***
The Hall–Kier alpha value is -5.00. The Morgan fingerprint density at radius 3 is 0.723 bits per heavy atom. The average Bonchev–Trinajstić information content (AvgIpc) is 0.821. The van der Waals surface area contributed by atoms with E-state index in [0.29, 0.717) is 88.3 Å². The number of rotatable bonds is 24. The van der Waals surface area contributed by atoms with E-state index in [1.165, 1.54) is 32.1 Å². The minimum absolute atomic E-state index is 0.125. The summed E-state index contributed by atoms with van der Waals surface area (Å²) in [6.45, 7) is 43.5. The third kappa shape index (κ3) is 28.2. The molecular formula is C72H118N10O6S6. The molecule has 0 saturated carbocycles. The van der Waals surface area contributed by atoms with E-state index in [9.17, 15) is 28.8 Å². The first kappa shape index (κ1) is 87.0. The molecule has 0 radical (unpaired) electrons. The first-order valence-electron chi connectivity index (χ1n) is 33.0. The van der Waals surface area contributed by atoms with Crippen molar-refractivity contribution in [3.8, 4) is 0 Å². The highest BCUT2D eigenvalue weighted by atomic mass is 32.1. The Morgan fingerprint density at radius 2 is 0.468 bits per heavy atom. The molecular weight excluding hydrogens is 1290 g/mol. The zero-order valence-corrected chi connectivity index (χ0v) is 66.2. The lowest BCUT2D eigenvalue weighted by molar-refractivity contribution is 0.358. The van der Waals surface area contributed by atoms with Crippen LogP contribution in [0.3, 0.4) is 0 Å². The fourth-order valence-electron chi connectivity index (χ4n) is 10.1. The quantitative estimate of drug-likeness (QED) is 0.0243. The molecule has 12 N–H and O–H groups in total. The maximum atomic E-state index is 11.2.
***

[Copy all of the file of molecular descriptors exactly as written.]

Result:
The Hall–Kier alpha value is -5.00. The Morgan fingerprint density at radius 3 is 0.723 bits per heavy atom. The average Bonchev–Trinajstić information content (AvgIpc) is 0.821. The van der Waals surface area contributed by atoms with E-state index in [0.29, 0.717) is 88.3 Å². The number of rotatable bonds is 24. The van der Waals surface area contributed by atoms with E-state index in [1.165, 1.54) is 32.1 Å². The minimum absolute atomic E-state index is 0.125. The summed E-state index contributed by atoms with van der Waals surface area (Å²) in [6.45, 7) is 43.5. The third kappa shape index (κ3) is 28.2. The molecular formula is C72H118N10O6S6. The molecule has 0 saturated carbocycles. The van der Waals surface area contributed by atoms with E-state index in [9.17, 15) is 28.8 Å². The first kappa shape index (κ1) is 87.0. The molecule has 0 radical (unpaired) electrons. The first-order valence-electron chi connectivity index (χ1n) is 33.0. The van der Waals surface area contributed by atoms with Crippen molar-refractivity contribution in [3.8, 4) is 0 Å². The highest BCUT2D eigenvalue weighted by atomic mass is 32.1. The Morgan fingerprint density at radius 2 is 0.468 bits per heavy atom. The molecular weight excluding hydrogens is 1290 g/mol. The zero-order valence-corrected chi connectivity index (χ0v) is 66.2. The lowest BCUT2D eigenvalue weighted by molar-refractivity contribution is 0.358. The van der Waals surface area contributed by atoms with Crippen LogP contribution in [0.3, 0.4) is 0 Å². The fourth-order valence-electron chi connectivity index (χ4n) is 10.1. The quantitative estimate of drug-likeness (QED) is 0.0243. The molecule has 12 N–H and O–H groups in total. The maximum atomic E-state index is 11.2.